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  • Mar17Thu


    Tracing the movement of God's love in my life. March 17, 2016 by Olivia Campbell
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    When I was eight, I heard about God from friends at school. Like any young child, I began to ask a lot of questions. My parents allowed me to explore them, and began dropping me off at a local church to attend Sunday school, where my questions were answered. I still didn't know what it meant to be a Christian, but I was certain there was a God and that I wanted to follow him.

    In Grade 7, I became acquainted with The Salvation Army in my community, Niagara Orchard Community Church (NOCC), Ont. They quickly became my Christian family, supporting and encouraging me. The same year, I attended youth councils, where I had my first encounter with God. Although I still had many questions, I felt such peace.

    High school was difficult and I started to slip away from my new faith. I watched my stepgrandmother slowly die of cancer and couldn't understand why God would take her, leaving me broken-hearted. This changed how I viewed God. Although I never stopped believing in him, I stopped seeking him. I turned my eyes away.
    Everything in my journey—my fears, my plans, the things I love, even the things that hurt me—can be used for his glory

    I let the world's love replace God's love. To fill the void, I assumed many roles—cheerleader, captain of the rugby team, music geek, student leader, partier. I held down two part-time jobs while maintaining my position on the honour roll. Trying to be everything to everyone, seeking approval, only left me anxious and depressed, questioning my worth and identity.

    Although I didn't realize it at the time, God was still working in my life and directing my path. I was accepted to Queen's University in Kingston, Ont., my first-choice school, and awarded many scholarships. I made a fresh start. My life began to change and I liked the person I was becoming.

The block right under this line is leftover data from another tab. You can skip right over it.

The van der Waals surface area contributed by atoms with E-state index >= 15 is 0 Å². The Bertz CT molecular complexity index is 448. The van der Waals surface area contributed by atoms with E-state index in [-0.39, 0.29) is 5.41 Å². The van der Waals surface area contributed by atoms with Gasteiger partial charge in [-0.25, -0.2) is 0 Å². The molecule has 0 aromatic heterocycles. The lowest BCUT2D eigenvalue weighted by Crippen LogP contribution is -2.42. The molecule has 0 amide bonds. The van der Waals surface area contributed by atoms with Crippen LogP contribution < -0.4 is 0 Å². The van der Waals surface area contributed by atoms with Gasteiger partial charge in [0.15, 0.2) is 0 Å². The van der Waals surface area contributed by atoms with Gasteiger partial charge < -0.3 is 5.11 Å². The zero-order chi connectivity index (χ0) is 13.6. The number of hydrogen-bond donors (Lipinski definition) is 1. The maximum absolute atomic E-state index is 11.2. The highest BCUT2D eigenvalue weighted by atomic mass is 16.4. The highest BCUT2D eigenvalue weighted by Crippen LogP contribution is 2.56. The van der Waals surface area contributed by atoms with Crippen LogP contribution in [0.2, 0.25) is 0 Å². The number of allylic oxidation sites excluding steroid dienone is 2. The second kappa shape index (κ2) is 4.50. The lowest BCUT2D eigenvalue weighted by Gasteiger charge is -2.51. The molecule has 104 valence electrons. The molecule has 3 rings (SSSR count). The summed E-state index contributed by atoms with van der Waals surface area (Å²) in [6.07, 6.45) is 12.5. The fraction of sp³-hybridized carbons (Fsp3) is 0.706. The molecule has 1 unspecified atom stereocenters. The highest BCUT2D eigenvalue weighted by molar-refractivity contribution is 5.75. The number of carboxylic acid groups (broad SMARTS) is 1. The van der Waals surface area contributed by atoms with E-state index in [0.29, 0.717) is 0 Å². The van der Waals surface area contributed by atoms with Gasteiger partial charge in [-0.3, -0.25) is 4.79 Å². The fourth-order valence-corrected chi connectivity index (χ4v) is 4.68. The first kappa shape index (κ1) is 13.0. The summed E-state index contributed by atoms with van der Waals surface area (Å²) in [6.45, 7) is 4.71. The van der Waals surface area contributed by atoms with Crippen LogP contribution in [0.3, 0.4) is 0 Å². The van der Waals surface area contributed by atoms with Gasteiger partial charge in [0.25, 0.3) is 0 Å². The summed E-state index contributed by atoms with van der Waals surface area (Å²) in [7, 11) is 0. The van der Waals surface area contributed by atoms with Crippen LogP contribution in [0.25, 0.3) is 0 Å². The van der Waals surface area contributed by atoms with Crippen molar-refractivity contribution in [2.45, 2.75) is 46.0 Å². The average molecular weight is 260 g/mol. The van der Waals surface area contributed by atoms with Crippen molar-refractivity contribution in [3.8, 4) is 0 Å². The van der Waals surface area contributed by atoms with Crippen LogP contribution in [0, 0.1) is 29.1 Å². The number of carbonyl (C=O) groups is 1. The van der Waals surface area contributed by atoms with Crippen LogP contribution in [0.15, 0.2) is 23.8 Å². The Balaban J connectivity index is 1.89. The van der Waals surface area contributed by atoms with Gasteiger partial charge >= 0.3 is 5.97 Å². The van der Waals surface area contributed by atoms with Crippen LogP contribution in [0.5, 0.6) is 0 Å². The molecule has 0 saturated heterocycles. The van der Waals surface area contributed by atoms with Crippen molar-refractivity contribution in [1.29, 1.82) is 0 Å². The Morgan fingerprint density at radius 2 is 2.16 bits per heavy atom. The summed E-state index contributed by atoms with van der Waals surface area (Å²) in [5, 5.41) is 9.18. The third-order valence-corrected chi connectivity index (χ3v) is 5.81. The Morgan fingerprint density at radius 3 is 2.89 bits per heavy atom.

God was also working in Niagara Falls. The new officers at NOCC, Lieutenants Jason Dockeray and Kristen Jackson-Dockeray, pursued me—even though they'd never met me. Kristen became a mentor, and helped me work through my struggles and questions. God used her to begin the process of restoring my broken heart. She believed in me and encouraged me to seek God. So did my NOCC church family, directing me to who I was missing all along: Jesus.

    For the past two years, I have been a delegate to Time to be Holy, the Ontario Great Lakes Division's youth institute, which encourages youth to grow in holiness and step out of our comfort zones. The first year, stepping out of my comfort zone meant recognizing that I needed to give my life to God.

    This year, it meant tracing the movement of God in my life, and examining how everything in my journey—my fears, my plans, the things I love, even the things that hurt me—can be used for his glory. We were challenged to create our own commissioning. For me, this looks like mentoring teenage girls and being part of God's work to restore people's faith.

    My relationship with God changes each day. I know I need his love and grace. When I feel unlovable or broken, I find comfort in the fact that he will always lift me up and use me. He has given me a family in Christ who love me on my worst days, and who remind me of his faithful love when I can't seem to remember.

    At university, I am pursuing religious and indigenous studies. I seek to be a light and source of love on my campus and in my community, always pointing to Jesus. Although I don't know what God has planned for my future, I know it is to stand beside the broken and to love relentlessly, as he loves me.

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